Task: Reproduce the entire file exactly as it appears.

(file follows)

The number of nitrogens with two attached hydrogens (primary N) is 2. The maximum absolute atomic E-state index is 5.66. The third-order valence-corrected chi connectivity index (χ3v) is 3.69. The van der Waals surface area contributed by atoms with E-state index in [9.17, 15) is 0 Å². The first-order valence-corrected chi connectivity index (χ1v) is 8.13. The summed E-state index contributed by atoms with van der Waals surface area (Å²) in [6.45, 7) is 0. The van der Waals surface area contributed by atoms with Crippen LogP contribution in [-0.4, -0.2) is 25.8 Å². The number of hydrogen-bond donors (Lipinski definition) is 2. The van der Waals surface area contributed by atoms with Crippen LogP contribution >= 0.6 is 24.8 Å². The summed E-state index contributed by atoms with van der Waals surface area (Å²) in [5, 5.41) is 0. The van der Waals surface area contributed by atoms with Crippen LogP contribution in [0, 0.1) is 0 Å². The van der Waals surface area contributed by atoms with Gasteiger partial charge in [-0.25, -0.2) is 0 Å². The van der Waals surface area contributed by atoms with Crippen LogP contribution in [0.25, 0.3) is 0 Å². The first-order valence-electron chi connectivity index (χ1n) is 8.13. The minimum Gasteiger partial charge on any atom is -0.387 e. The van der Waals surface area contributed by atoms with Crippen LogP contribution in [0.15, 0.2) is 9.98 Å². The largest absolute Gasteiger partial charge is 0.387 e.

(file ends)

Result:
The number of nitrogens with two attached hydrogens (primary N) is 2. The maximum absolute atomic E-state index is 5.66. The third-order valence-corrected chi connectivity index (χ3v) is 3.69. The van der Waals surface area contributed by atoms with E-state index in [9.17, 15) is 0 Å². The first-order valence-corrected chi connectivity index (χ1v) is 8.13. The summed E-state index contributed by atoms with van der Waals surface area (Å²) in [6.45, 7) is 0. The van der Waals surface area contributed by atoms with Crippen LogP contribution in [-0.4, -0.2) is 25.8 Å². The number of hydrogen-bond donors (Lipinski definition) is 2. The van der Waals surface area contributed by atoms with Crippen LogP contribution >= 0.6 is 24.8 Å². The summed E-state index contributed by atoms with van der Waals surface area (Å²) in [5, 5.41) is 0. The van der Waals surface area contributed by atoms with Crippen LogP contribution in [0, 0.1) is 0 Å². The van der Waals surface area contributed by atoms with Gasteiger partial charge in [-0.25, -0.2) is 0 Å². The van der Waals surface area contributed by atoms with Crippen LogP contribution in [0.25, 0.3) is 0 Å². The first-order valence-electron chi connectivity index (χ1n) is 8.13. The minimum Gasteiger partial charge on any atom is -0.387 e. The van der Waals surface area contributed by atoms with Crippen LogP contribution in [0.15, 0.2) is 9.98 Å². The largest absolute Gasteiger partial charge is 0.387 e.